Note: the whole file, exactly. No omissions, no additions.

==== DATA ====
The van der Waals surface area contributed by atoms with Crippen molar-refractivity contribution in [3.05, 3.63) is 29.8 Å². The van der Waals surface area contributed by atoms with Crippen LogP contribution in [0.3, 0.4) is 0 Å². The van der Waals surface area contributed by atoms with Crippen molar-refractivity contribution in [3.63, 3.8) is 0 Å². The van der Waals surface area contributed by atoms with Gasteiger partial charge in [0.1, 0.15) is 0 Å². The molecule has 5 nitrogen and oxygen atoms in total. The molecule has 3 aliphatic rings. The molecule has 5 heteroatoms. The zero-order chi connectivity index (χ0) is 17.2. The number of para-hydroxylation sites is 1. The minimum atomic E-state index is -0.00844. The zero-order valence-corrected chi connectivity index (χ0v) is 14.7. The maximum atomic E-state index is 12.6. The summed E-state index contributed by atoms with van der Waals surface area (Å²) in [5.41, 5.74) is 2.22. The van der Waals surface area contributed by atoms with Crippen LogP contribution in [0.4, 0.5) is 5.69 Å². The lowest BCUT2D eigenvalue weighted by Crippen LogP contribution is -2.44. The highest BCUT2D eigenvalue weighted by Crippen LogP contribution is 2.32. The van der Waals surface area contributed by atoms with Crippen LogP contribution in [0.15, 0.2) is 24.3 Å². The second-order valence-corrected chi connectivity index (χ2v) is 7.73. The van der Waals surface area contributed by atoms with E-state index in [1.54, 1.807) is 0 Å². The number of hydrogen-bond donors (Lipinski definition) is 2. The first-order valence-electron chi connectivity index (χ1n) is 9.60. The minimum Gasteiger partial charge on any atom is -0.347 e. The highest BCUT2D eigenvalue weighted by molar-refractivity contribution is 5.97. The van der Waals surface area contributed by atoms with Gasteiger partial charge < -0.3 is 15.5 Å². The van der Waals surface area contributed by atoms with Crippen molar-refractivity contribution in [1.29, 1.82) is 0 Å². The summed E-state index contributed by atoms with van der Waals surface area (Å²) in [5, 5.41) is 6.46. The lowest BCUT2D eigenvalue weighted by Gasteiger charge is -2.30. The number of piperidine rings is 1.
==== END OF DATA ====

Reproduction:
The van der Waals surface area contributed by atoms with Crippen molar-refractivity contribution in [3.05, 3.63) is 29.8 Å². The van der Waals surface area contributed by atoms with Crippen LogP contribution in [0.3, 0.4) is 0 Å². The van der Waals surface area contributed by atoms with Crippen molar-refractivity contribution in [3.63, 3.8) is 0 Å². The van der Waals surface area contributed by atoms with Gasteiger partial charge in [0.1, 0.15) is 0 Å². The molecule has 5 nitrogen and oxygen atoms in total. The molecule has 3 aliphatic rings. The molecule has 5 heteroatoms. The zero-order chi connectivity index (χ0) is 17.2. The number of para-hydroxylation sites is 1. The minimum atomic E-state index is -0.00844. The zero-order valence-corrected chi connectivity index (χ0v) is 14.7. The maximum atomic E-state index is 12.6. The summed E-state index contributed by atoms with van der Waals surface area (Å²) in [5.41, 5.74) is 2.22. The van der Waals surface area contributed by atoms with Crippen LogP contribution in [0.4, 0.5) is 5.69 Å². The lowest BCUT2D eigenvalue weighted by Crippen LogP contribution is -2.44. The highest BCUT2D eigenvalue weighted by Crippen LogP contribution is 2.32. The van der Waals surface area contributed by atoms with Crippen LogP contribution in [0.15, 0.2) is 24.3 Å². The second-order valence-corrected chi connectivity index (χ2v) is 7.73. The van der Waals surface area contributed by atoms with E-state index in [1.54, 1.807) is 0 Å². The number of hydrogen-bond donors (Lipinski definition) is 2. The first-order valence-electron chi connectivity index (χ1n) is 9.60. The minimum Gasteiger partial charge on any atom is -0.347 e. The highest BCUT2D eigenvalue weighted by molar-refractivity contribution is 5.97. The van der Waals surface area contributed by atoms with Gasteiger partial charge < -0.3 is 15.5 Å². The van der Waals surface area contributed by atoms with Crippen molar-refractivity contribution in [1.29, 1.82) is 0 Å². The summed E-state index contributed by atoms with van der Waals surface area (Å²) in [5, 5.41) is 6.46. The lowest BCUT2D eigenvalue weighted by Gasteiger charge is -2.30. The number of piperidine rings is 1.